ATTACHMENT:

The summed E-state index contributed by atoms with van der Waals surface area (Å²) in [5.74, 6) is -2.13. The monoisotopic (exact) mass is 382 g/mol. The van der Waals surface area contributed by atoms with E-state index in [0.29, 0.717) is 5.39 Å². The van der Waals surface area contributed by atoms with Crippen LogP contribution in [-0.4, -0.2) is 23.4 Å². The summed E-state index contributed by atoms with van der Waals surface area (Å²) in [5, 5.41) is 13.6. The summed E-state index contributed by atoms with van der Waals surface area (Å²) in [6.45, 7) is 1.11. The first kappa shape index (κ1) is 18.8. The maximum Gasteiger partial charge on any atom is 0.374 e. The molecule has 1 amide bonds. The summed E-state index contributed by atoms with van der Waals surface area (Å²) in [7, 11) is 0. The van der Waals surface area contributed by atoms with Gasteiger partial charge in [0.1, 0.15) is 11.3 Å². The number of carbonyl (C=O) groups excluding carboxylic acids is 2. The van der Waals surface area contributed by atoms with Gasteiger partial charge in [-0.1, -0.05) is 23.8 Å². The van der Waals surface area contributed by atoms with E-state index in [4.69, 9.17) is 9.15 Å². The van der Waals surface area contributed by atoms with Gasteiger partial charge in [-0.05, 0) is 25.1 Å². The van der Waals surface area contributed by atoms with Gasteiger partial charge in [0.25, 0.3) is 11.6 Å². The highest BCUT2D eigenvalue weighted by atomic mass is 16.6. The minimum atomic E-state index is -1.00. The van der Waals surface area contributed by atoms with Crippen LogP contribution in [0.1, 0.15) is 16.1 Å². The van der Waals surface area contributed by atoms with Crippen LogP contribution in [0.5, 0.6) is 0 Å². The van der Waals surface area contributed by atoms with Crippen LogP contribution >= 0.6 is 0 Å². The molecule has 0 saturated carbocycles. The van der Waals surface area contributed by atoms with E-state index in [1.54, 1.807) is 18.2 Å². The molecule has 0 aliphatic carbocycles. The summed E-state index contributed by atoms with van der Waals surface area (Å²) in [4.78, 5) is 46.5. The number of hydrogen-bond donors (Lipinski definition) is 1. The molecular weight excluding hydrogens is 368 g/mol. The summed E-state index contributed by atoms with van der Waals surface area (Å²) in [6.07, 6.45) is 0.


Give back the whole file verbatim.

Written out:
The summed E-state index contributed by atoms with van der Waals surface area (Å²) in [5.74, 6) is -2.13. The monoisotopic (exact) mass is 382 g/mol. The van der Waals surface area contributed by atoms with E-state index in [0.29, 0.717) is 5.39 Å². The van der Waals surface area contributed by atoms with Crippen LogP contribution in [-0.4, -0.2) is 23.4 Å². The summed E-state index contributed by atoms with van der Waals surface area (Å²) in [5, 5.41) is 13.6. The summed E-state index contributed by atoms with van der Waals surface area (Å²) in [6.45, 7) is 1.11. The first kappa shape index (κ1) is 18.8. The maximum Gasteiger partial charge on any atom is 0.374 e. The molecule has 1 amide bonds. The summed E-state index contributed by atoms with van der Waals surface area (Å²) in [7, 11) is 0. The van der Waals surface area contributed by atoms with Gasteiger partial charge in [0.1, 0.15) is 11.3 Å². The number of carbonyl (C=O) groups excluding carboxylic acids is 2. The van der Waals surface area contributed by atoms with Gasteiger partial charge in [-0.1, -0.05) is 23.8 Å². The van der Waals surface area contributed by atoms with E-state index in [4.69, 9.17) is 9.15 Å². The van der Waals surface area contributed by atoms with Gasteiger partial charge in [-0.05, 0) is 25.1 Å². The van der Waals surface area contributed by atoms with Gasteiger partial charge in [0.25, 0.3) is 11.6 Å². The highest BCUT2D eigenvalue weighted by atomic mass is 16.6. The minimum atomic E-state index is -1.00. The van der Waals surface area contributed by atoms with Crippen LogP contribution in [0.1, 0.15) is 16.1 Å². The van der Waals surface area contributed by atoms with Crippen LogP contribution in [0.5, 0.6) is 0 Å². The van der Waals surface area contributed by atoms with Crippen LogP contribution >= 0.6 is 0 Å². The molecule has 0 saturated carbocycles. The van der Waals surface area contributed by atoms with E-state index in [1.54, 1.807) is 18.2 Å². The molecule has 0 aliphatic carbocycles. The summed E-state index contributed by atoms with van der Waals surface area (Å²) in [4.78, 5) is 46.5. The number of hydrogen-bond donors (Lipinski definition) is 1. The molecular weight excluding hydrogens is 368 g/mol. The summed E-state index contributed by atoms with van der Waals surface area (Å²) in [6.07, 6.45) is 0.